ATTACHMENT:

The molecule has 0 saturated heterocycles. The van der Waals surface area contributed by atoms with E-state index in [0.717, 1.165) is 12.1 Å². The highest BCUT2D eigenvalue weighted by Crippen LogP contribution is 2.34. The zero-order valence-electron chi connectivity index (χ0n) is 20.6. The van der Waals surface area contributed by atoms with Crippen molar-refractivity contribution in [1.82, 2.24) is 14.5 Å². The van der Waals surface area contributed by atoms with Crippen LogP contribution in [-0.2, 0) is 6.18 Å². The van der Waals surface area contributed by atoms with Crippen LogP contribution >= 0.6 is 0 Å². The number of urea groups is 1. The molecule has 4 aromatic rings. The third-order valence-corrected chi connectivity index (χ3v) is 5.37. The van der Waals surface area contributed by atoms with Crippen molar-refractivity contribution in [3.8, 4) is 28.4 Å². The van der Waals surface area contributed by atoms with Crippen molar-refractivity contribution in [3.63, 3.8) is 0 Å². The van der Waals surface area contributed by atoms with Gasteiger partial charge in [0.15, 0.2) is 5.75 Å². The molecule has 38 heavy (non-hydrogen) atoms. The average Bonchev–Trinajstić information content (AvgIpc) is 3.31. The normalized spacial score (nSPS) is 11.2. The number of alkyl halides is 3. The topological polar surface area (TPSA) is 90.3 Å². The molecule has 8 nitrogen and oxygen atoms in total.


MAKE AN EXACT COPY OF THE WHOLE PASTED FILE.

The molecule has 0 saturated heterocycles. The van der Waals surface area contributed by atoms with E-state index in [0.717, 1.165) is 12.1 Å². The highest BCUT2D eigenvalue weighted by Crippen LogP contribution is 2.34. The zero-order valence-electron chi connectivity index (χ0n) is 20.6. The van der Waals surface area contributed by atoms with Crippen molar-refractivity contribution in [1.82, 2.24) is 14.5 Å². The van der Waals surface area contributed by atoms with Crippen LogP contribution in [-0.2, 0) is 6.18 Å². The van der Waals surface area contributed by atoms with Crippen LogP contribution >= 0.6 is 0 Å². The number of urea groups is 1. The molecule has 4 aromatic rings. The third-order valence-corrected chi connectivity index (χ3v) is 5.37. The van der Waals surface area contributed by atoms with Crippen molar-refractivity contribution in [3.8, 4) is 28.4 Å². The van der Waals surface area contributed by atoms with Crippen molar-refractivity contribution in [3.63, 3.8) is 0 Å². The van der Waals surface area contributed by atoms with Gasteiger partial charge in [0.15, 0.2) is 5.75 Å². The molecule has 38 heavy (non-hydrogen) atoms. The average Bonchev–Trinajstić information content (AvgIpc) is 3.31. The normalized spacial score (nSPS) is 11.2. The number of alkyl halides is 3. The topological polar surface area (TPSA) is 90.3 Å². The molecule has 8 nitrogen and oxygen atoms in total.